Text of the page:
Two weeks following the last chemo cycle, Ed had blood drawn at the lab and went immediately to imaging for a follow up CT scan. They still snickered when once more Ed requested chocolate when they were getting his “barium smoothie” and they said that very berry was all they had. Just as with all the other times, nobody in the waiting room wanted any of Ed’s smoothie when he offered to share it with them. Ed had only 15 minutes to down the entire smoothie to stay on schedule for his CT scan, which would come 45 minutes later. Ed was eager to finish this test in preparation for his follow up visit with Dr. Asif early the next week.
Dr. Asif, the oncologist, greeted Ed as he entered the exam room and announced that Ed’s spleen was normal size as were the lymph nodes, including those putting pressure on the backside of Ed’s liver. However, the white cell count at 1,600 was way too low; the neutrophils were also very low at 1,800 and hemoglobin was also low at 10,700. Dr. Asif felt that Ed’s immune system was rebounding from the chemo and would continue to do so slowly but wanted to give it a chance. So, he was not going to order a Neulasta injection at this time and warned Ed to be cautious by wearing a surgical mask when he went out into the public. If someone in the household contracted something, even a minor cold/sniffles he should wear the mask at home, or the family member should wear a mask. Above all, if Ed’s body temperature were to rise above 99.9 degrees he was to call Dr. Asif immediately.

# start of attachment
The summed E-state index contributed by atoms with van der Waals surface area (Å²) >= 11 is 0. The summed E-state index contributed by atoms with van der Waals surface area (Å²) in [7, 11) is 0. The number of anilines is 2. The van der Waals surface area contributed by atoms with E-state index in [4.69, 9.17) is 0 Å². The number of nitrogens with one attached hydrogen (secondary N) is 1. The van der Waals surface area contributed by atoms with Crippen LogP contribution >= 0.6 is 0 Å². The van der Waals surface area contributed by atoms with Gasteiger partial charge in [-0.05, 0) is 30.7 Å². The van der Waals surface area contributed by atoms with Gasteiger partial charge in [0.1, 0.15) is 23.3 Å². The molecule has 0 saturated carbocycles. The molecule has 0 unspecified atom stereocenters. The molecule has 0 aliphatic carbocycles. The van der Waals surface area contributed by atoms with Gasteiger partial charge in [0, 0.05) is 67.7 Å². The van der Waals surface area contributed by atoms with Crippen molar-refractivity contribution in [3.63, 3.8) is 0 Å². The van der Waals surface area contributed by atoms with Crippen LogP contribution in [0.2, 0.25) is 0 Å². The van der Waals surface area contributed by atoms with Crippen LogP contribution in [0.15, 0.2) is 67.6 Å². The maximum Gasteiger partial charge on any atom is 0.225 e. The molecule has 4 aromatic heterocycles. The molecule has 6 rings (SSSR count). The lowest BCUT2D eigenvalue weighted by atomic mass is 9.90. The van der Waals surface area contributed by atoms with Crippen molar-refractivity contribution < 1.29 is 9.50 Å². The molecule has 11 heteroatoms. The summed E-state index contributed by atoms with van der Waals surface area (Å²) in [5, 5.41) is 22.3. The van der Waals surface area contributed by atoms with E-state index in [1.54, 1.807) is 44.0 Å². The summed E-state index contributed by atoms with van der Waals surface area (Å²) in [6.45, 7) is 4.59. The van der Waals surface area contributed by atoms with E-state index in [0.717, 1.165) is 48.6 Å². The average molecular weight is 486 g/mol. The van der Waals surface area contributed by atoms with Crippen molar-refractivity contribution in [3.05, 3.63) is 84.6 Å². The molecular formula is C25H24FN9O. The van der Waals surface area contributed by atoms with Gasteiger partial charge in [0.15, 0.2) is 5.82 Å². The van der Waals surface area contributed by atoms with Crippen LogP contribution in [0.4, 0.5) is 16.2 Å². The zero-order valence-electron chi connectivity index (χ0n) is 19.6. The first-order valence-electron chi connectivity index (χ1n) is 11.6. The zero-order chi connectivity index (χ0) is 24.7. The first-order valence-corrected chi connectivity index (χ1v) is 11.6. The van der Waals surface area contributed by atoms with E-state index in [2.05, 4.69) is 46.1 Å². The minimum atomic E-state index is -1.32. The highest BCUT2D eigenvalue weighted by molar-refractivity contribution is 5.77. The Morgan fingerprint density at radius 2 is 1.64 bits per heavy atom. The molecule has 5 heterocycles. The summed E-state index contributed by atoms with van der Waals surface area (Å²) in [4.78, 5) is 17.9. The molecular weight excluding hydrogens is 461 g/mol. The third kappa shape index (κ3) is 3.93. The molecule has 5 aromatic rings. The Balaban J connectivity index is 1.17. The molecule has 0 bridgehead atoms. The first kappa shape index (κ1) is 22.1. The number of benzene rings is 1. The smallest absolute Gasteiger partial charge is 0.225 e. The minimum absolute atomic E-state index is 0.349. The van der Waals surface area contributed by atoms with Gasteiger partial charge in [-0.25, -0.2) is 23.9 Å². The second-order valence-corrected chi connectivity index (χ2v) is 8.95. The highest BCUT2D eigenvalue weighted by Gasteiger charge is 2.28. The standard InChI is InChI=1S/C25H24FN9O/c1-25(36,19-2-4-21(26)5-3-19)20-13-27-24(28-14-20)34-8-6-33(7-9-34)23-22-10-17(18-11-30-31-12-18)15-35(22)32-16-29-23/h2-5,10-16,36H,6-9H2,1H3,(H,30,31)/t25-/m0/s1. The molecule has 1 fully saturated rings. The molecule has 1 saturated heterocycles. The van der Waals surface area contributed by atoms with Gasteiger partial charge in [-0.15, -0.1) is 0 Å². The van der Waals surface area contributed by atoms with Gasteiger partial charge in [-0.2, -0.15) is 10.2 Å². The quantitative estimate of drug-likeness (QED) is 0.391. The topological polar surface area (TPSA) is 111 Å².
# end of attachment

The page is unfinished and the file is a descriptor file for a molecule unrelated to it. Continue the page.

Dr. Asif wanted to wait for six weeks to take a bone marrow biopsy and would order another blood sample for evaluation between then.
Ed took precautions to protect himself and stayed at home most of the time. But six days later around 7 p.m., Sunday evening he began to feel slightly flushed. Ed took his own temperature and it was reading 99.8. Knowing that a couple of Advil should help lower his body temperature, he swallowed two capsules and took his temperature two hours later. It read 101.3. Recalling Dr. Asif’s warning, he decided to call immediately on Monday morning. He knew the cancer center would be thriving by 8 a.m. and went to bed. Ed awoke at 7 a.m. and took his temperature, which was now reading 104.1. Now, Ed was becoming alarmed and began calling the cancer center and finally was able to reach Elizabeth Wilson, the nurse practitioner associated with Dr. Asif. She listened as Ed related the past 12 hours of increasing body temperature. She promised to get right back as soon as she could consult with Dr. Asif.
Within 10 minutes, Dr. Asif called back and instructed Ed to report to the emergency room at Beebe Hospital and to “tell admitting that you are an active cancer patient and Dr. Asif had instructed you to go to the emergency room” and he would call ahead to order Ed’s admission.
Pattie drove Ed to the emergency room immediately, and as she parked her car, Ed went inside and sat in a wheel chair at the intake desk and repeated Dr. Asif’s instructions. The intake clerk said, “Yes we have the admitting order.” With that, just as Pattie joined him, a nurse came and whisked Ed down a long hall to a treatment room. All of Ed’s vitals were recorded and an IV of Antibiotics was started. It was to be the first of seven long days.